"Under no scenario should police be called to remove a 4-year-old [child] from a school in this Province" (Minister of Education, March 2022).
Yes, the Ontario Minister of Education actually had to make this statement. Mind-blowing is it not? A school resorted to calling the police to remove a 4-year-old child. Before you wonder what, the child did, let me ask a question. What could a 4-year-old child do to so endanger the lives of others that police intervention becomes necessary? As someone with full awareness of the particulars of this case, I can assure you that the little child had neither gun, nor any materials that could be used as a weapon. Yet, the teachers and administrators were so fearful that the police had to be brought in to rescue them.
Picture it! Adult teachers, the vice-principal plastered to corridor walls quivering, knees knocking, overwrought with fear at the approach of the villain. The principal running desperately, slipping and sliding, gasping for breath, looking over her shoulders. Finally, reaching the phone, she dials 911, fingers shaking, whispers frantically "police, help, save us". Cymbals and drums crash, ominous sounds of impending doom. Elementary school attack! Will any survive the prowling, weaponless ... 4-year-old child? The story would be laughable if it did not carry such dreadful stigma and lasting trauma for the child and family. Sadly, the story becomes conceivable when the 4-year-old in question is from the racialized, and especially the Black community.
A few things come to mind for African families to know. The first being a reminder that racism is deeply embedded in the Canadian system. Racism exists not just in the education system, but across institutions and is well entrenched in the policies. Advocacy is working, but the wheels of change are slow. For continental Africans who hope that this is not true, it is time to acknowledge what the leaders of our country and province have publicly recognized. "Even though we've made strides forward in the fight against racism and discrimination, racism still exists in Canada" (Prime Minister Trudeau, 2020). The 4-year-old Black boy, transforms from a child undergoing the developmentally appropriate process of gaining increasing socialization, under the guidance of nurturing kindergarten educators. That Black body instead becomes imbued with negative (of course) super powers, capable of devastating destruction, and especially when male, constituting a threat to society. This underlying social construction of Black men links directly to the grossly disproportionate representation of the population within the criminal justice system.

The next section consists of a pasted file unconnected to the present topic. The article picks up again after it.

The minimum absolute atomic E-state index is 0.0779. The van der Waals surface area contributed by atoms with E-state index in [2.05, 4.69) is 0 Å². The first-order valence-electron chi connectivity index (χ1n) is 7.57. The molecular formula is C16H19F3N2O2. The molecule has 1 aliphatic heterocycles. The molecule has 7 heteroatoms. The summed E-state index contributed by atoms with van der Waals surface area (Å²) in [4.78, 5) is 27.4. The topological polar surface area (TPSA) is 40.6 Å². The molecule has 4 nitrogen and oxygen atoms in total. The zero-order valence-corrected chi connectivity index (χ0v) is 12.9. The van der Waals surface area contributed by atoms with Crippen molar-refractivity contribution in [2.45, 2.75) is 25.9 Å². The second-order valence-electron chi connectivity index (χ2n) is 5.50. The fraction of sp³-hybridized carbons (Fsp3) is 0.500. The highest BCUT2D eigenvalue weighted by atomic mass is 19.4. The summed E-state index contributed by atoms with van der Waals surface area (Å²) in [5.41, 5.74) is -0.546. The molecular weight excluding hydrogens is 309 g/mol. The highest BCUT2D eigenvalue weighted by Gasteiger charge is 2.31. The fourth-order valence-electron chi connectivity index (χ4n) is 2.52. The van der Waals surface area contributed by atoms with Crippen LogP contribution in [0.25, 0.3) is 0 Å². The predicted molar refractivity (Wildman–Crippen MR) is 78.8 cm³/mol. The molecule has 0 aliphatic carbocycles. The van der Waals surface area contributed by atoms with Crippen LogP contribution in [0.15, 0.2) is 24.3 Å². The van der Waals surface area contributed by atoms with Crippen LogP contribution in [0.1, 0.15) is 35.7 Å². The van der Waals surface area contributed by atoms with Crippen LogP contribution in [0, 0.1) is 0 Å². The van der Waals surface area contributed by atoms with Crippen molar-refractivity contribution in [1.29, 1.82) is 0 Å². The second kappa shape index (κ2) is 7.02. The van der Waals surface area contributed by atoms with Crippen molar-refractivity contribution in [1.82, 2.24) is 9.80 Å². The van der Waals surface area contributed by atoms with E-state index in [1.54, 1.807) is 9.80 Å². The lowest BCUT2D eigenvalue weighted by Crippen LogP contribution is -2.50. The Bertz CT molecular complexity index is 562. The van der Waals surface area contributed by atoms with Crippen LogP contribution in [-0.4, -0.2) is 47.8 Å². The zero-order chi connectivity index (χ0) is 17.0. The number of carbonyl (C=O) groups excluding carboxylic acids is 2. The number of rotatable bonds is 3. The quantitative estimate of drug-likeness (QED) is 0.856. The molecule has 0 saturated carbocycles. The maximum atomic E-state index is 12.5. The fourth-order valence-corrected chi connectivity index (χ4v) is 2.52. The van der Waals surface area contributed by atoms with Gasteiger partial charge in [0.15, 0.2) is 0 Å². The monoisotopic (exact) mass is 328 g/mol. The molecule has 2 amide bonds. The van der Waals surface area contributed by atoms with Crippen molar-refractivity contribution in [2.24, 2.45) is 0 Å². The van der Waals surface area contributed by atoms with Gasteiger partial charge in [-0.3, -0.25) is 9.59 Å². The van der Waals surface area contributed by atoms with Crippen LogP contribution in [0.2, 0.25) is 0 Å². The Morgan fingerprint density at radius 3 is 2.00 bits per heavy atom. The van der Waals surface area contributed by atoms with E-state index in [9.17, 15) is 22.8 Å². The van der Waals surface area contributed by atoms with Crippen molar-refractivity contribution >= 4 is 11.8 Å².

The second thing that comes to mind is the critical position of parents as protectors and advocates for their children. Collectivist cultures nurture a sense of trust in the extended community. In many African countries, when the school reports a child to the parents, there is trust that the goal is to help the child succeed. In this context, however, parents have to recognize that this is the same system that set out with intentionality to take the "Indian" out of the Indigenous children. I am not attempting to tar all teachers and administrators with one brush, but rather to point out that there are systemic structures in place that promote an intolerance for the cultural differences that African children bring to the classroom.